It's also possible to take something such as a classification of cognitive style, such as the Myers Briggs model, and determine the impact of something such as this on decision making style.
And there are separate leadership styles, including collective participative decision making style and authoritative style.
Many of these decision making styles are actually self-evident, impulsive, procrastinating, pro-active, and so on.
The fatalistic style is the attitude of 'whatever will be, will be'. There's little that can be done about it so we better get on and pick something.
Those using rational decision making models are obviously adopting an Analytical decision making style and examples of these rational models can be found here.
Agony is where somebody agonizes over a particular decision. It is suggested that this is useful for very important decisions. Impulsive decisions are made with little or no consideration. The individual goes with their first reaction.
Escape is used to avoid actually making a decision or even to create a false choice so as not to have to make a decision. Compliance is to follow somebody else's instructions about what you should do. This is often a decision mistake in and of itself and it becomes very important in the domain of mind control.
Play it safe involves making the choice is the least amount of risk. And procrastination is, well, the procrastination decision making style.
The dependent category is where people allow others to make the decisions for them. (The Vroom-Jago decision making model is a rational model that offers guidance as to when a decision should be made by an individual alone or by a group, and makes suggestions about how much input should be given by each side.)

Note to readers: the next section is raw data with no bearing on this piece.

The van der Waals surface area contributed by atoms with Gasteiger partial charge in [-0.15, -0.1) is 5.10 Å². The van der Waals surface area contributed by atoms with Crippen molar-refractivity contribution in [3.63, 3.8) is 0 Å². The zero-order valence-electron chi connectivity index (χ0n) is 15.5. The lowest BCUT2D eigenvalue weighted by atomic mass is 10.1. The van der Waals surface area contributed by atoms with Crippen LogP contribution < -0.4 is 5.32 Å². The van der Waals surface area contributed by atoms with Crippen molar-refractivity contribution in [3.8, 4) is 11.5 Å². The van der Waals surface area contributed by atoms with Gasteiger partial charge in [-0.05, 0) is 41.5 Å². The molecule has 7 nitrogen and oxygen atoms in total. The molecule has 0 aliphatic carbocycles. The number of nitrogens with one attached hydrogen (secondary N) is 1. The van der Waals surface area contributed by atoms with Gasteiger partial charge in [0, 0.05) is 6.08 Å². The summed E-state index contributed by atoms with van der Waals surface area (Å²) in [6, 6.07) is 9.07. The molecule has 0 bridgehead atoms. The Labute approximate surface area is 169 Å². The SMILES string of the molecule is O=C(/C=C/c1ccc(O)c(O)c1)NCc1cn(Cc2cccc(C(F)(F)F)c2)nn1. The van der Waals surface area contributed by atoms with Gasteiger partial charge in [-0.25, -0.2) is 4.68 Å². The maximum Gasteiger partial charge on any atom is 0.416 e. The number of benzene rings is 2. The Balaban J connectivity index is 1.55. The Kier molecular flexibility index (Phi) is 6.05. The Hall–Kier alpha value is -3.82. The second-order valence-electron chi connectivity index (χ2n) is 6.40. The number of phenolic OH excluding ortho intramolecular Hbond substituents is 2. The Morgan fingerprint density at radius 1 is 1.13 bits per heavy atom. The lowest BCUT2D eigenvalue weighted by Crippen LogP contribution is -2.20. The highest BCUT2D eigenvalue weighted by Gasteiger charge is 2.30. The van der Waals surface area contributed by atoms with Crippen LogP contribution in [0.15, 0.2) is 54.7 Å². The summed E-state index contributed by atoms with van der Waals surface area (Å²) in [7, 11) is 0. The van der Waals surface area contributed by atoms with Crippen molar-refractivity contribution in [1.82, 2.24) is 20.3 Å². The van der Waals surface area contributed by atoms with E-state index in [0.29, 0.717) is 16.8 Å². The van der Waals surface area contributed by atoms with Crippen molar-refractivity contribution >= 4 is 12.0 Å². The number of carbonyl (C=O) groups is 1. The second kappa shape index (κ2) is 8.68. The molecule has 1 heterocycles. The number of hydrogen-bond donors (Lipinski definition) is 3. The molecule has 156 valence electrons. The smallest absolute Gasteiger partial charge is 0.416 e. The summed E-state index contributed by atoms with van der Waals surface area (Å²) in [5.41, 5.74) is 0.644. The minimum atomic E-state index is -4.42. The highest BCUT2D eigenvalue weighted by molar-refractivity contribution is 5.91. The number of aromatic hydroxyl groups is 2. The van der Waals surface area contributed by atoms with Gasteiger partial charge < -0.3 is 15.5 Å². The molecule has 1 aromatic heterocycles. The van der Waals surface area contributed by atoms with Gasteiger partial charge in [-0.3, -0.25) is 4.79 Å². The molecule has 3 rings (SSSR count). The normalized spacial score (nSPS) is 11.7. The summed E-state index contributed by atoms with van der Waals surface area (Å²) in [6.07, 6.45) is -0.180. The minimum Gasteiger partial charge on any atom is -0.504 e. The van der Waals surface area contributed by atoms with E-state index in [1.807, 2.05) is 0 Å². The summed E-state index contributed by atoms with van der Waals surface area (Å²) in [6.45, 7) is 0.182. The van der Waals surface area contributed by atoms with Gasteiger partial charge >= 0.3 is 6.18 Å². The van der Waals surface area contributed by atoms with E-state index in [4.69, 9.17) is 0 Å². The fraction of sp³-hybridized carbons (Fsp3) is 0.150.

Someone who is in the flexible category has the ability to move between different categories and may do so based on the circumstances or situation.
Normative decision making is actually the study of how people should decide. Behavioral decision making is the study of how people actually decide.
Rather than decision making styles, this is much more a list of how people make a mess of things when they don't actually know how to make a decision!
I think the first two here, rational and intuitive, are much more a description of models than decision making style and examples of the others are given above or are self evident.
Myers Briggs developed a model which is used as a personality indicator. The four categories, or dichotomies, are extraversion/introversion, sensing/intuition, thinking/feeling and judging/perceiving. Testing indicates whether an individual is an introvert/sensing/feeling/judging or extrovert/intuitive/feeling/perceiving and so on.
As well as extrapolating how individuals will function in groups or relationships based on their Myers Briggs category, it's also possible to predict their decision making style. And examples include a logical analytical style for someone who is the in the thinking/extrovert//sensing/judgment category. Whereas someone who is introverted/intuition/feeling/perceiving may procrastinate or be dependent in their decision making.
Many of the classifications of decision making style and examples are fairly accurate descriptions of what actually happens when people are attempting to make decisions. As I've already mentioned, it's frequently a description of how they actually avoid making decisions.
If what you really want is to learn a decision making model that works, then you can learn how you personally make good decisions with confidence.